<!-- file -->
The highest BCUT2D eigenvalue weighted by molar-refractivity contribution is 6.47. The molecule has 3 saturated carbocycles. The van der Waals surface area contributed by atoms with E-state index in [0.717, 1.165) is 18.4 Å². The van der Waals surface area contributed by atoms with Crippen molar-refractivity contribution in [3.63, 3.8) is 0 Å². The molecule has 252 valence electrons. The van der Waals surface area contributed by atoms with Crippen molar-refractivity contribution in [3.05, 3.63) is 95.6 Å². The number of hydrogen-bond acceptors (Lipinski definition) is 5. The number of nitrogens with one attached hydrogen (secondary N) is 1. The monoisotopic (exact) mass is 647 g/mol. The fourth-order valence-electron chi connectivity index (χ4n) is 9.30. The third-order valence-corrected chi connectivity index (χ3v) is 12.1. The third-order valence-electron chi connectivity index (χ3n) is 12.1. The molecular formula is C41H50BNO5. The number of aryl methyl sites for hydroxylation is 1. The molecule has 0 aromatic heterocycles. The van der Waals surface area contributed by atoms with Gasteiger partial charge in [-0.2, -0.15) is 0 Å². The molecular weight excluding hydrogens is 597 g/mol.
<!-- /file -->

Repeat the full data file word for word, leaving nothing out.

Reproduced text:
The highest BCUT2D eigenvalue weighted by molar-refractivity contribution is 6.47. The molecule has 3 saturated carbocycles. The van der Waals surface area contributed by atoms with E-state index in [0.717, 1.165) is 18.4 Å². The van der Waals surface area contributed by atoms with Crippen molar-refractivity contribution in [3.63, 3.8) is 0 Å². The molecule has 252 valence electrons. The van der Waals surface area contributed by atoms with Crippen molar-refractivity contribution in [3.05, 3.63) is 95.6 Å². The number of hydrogen-bond acceptors (Lipinski definition) is 5. The number of nitrogens with one attached hydrogen (secondary N) is 1. The monoisotopic (exact) mass is 647 g/mol. The fourth-order valence-electron chi connectivity index (χ4n) is 9.30. The third-order valence-corrected chi connectivity index (χ3v) is 12.1. The third-order valence-electron chi connectivity index (χ3n) is 12.1. The molecular formula is C41H50BNO5. The number of aryl methyl sites for hydroxylation is 1. The molecule has 0 aromatic heterocycles. The van der Waals surface area contributed by atoms with Gasteiger partial charge in [-0.2, -0.15) is 0 Å². The molecular weight excluding hydrogens is 597 g/mol.